Sunday, January 23, 2022

BRETT STEENBARGER'S TRADING PSYCHOLOGY RESOURCE CENTER


Contact For Trading Firms and Media:  steenbab at aol dot com

My Twitter Feed:  @steenbab

RADICAL RENEWAL - Free blog book on trading, psychology, spirituality, and leading a fulfilling life

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The Three Minute Trading Coach Videos

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Forbes Articles:


My coaching work applies evidence-based psychological techniques (see my background and my book on the topic) to the improvement of productivity, quality of life, teamwork, leadership, hiring best practices, and creativity/idea generation.  Trading firms, teams, and portfolio managers interested in performance coaching and help with hiring processes can email me at steenbab at aol dot com.  Please note that my work is limited to trading and investment firms, so I cannot provide online advice or coaching services to individual, independent traders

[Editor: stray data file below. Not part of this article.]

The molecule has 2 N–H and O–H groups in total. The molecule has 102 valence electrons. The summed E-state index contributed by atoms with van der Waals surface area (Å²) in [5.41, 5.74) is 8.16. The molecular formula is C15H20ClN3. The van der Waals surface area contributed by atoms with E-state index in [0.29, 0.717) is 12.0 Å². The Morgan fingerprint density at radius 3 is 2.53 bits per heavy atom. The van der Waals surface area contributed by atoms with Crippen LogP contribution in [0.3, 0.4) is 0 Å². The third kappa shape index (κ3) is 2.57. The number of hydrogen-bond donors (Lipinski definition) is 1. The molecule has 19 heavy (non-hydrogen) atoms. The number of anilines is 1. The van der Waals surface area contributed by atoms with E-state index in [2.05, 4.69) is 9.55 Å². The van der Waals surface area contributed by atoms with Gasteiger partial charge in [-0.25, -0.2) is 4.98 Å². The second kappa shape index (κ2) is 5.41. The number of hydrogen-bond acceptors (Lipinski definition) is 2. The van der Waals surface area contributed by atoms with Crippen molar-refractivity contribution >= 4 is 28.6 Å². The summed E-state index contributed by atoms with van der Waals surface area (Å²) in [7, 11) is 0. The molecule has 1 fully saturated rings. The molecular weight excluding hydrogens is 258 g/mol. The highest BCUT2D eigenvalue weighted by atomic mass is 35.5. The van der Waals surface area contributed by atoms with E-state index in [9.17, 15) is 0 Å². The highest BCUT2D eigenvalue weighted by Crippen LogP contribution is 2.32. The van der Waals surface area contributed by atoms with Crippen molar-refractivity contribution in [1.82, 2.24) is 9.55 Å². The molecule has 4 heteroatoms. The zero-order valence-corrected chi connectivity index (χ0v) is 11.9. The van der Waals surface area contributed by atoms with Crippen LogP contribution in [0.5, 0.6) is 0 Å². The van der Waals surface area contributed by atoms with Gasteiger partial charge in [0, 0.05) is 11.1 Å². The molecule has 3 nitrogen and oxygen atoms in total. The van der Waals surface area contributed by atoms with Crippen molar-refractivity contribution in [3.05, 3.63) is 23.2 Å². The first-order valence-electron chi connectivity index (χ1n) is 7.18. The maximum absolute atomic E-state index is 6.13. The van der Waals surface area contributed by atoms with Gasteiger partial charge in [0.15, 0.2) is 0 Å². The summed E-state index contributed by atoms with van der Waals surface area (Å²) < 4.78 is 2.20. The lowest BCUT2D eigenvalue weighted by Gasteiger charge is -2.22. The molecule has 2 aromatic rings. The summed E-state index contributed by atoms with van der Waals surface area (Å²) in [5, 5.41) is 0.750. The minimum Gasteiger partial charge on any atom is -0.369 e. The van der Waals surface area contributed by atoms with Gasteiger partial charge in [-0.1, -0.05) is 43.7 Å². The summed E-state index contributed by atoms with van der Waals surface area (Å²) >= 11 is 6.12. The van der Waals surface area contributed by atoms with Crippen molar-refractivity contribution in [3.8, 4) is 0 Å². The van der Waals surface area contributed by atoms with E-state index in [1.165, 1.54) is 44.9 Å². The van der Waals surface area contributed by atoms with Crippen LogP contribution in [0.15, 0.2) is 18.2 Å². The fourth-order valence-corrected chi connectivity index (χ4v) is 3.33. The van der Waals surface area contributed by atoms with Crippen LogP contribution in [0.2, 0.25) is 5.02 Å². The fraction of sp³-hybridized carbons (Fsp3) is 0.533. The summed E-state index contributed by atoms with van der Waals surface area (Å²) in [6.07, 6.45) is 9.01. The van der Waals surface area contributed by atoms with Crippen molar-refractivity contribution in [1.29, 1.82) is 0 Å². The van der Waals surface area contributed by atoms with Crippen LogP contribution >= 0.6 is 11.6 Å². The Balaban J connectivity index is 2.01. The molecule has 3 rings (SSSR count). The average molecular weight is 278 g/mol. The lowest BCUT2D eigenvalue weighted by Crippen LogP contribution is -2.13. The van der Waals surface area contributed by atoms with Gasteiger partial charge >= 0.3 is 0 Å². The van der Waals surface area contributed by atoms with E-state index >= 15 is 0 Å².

FURTHER RESOURCES




I wish you the best of luck in your development as a trader and in your personal evolution.  In the end, those are one and the same:  paths to becoming who we already are when we are at our best.

Brett
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Why Am I Losing Money In The Market?

 

I have had a record number of people reach out to me asking for coaching help.  Why?  The majority have developed their trading in a bull market and have learned to buy market dips.  And so they have bought, and bought, and bought--and they have lost a lot of money in the past month.  In my view, this is not a problem of psychology.  It is a problem of not knowing how markets behave under different conditions of volatility, correlation, and monetary/fiscal environment.

As you may have noticed from my recent post, I am quite the optimist and believe in the power of making fresh starts--in life and in markets.  To continue risk taking without knowing what you are doing, however, is not a formula for optimism.  We have to learn from our experience before we can benefit from it.